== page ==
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The Dead Sea is Shrinking at Alarming Rate, a Record Low-Point for Earth

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posted on Jun, 24 2016 @ 08:11 AM
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The Dead Sea is dying. Well, not dying but it's shrinking dramatically according to this article.



The good news is it will probably never dry up completely, the BBC said. As the water level drops, the sea’s density and saltiness rise. Eventually the rate of evaporation will reach a kind of equilibrium and it will stop shrinking. Just because the Dead Sea is not going to disappear entirely, though, doesn’t mean its shrinking isn’t a concern. During World War I, according to the BBC, British engineers scratched initials on a rock to mark the sea’s level of water. Now, those marks are on a bone-dry towering rock. BBC’s Kevin Connolly explains where the water level is now compared to back then: To reach the current water level you must climb down the rocks, cross a busy main road, make your way through a thicket of marshy plants and trek across a yawning mud flat. It’s about 2km (1.25 miles) in all. Local resorts are feeling the effects, too. At the tourist resort of Ein Gedi, when the main building was constructed, the water from the sea would lap against the walls. Now, the BBC said, the resort has to use a special train pulled by a tractor to take tourists to the water’s edge, roughly a 1.25-mile journey.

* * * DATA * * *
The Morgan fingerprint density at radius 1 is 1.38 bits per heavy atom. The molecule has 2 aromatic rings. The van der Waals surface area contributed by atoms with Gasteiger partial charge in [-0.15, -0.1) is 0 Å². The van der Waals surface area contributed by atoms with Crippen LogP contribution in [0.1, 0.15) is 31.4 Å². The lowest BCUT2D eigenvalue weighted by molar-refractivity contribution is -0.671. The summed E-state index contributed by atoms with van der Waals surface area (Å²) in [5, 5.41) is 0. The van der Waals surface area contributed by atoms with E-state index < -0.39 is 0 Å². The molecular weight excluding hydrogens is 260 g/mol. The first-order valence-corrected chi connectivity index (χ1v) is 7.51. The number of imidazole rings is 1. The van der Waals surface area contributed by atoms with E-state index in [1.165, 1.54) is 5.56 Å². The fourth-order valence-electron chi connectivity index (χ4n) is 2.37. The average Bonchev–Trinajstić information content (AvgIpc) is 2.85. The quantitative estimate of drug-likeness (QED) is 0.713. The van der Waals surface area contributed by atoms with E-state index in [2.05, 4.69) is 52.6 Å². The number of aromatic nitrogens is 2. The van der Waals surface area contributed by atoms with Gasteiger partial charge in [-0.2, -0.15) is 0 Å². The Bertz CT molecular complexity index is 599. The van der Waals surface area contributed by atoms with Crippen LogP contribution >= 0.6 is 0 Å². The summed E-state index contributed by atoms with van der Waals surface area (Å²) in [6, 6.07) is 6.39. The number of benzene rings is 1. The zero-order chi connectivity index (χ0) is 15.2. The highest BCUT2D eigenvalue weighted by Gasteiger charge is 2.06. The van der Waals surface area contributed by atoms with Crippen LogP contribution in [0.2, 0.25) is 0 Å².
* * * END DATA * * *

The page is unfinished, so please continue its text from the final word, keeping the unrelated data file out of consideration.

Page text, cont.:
The farmers are affected, as well. But instead of retreating water lines, sinkholes are their foe. Sinkholes form when underground salt deposits are left behind by the shrinking Dead Sea. The land either collapses or dissolves when fresh water seeps under those spots, the BBC reported. But farmers, who grow tomatoes, bananas and watermelons, refuse to leave the land. Some sinkholes can be 100 meters (328 feet) across and 50 meters (164 feet) deep. Their numbers now top 5,500 around the Dead Sea’s shoreline. Forty years ago, the BBC reported, there were none. Each year, the number of sinkholes is increasing, and not in a predictable way.

“The number’s not linear,” Gidi Baer, Geological Survey of Israel, told the BBC. “It’s growing and accelerating. This year, for example, about 700 sinkholes formed, but in previous years the number was lower. In the 1990s it was a few dozen, now it’s hundreds.”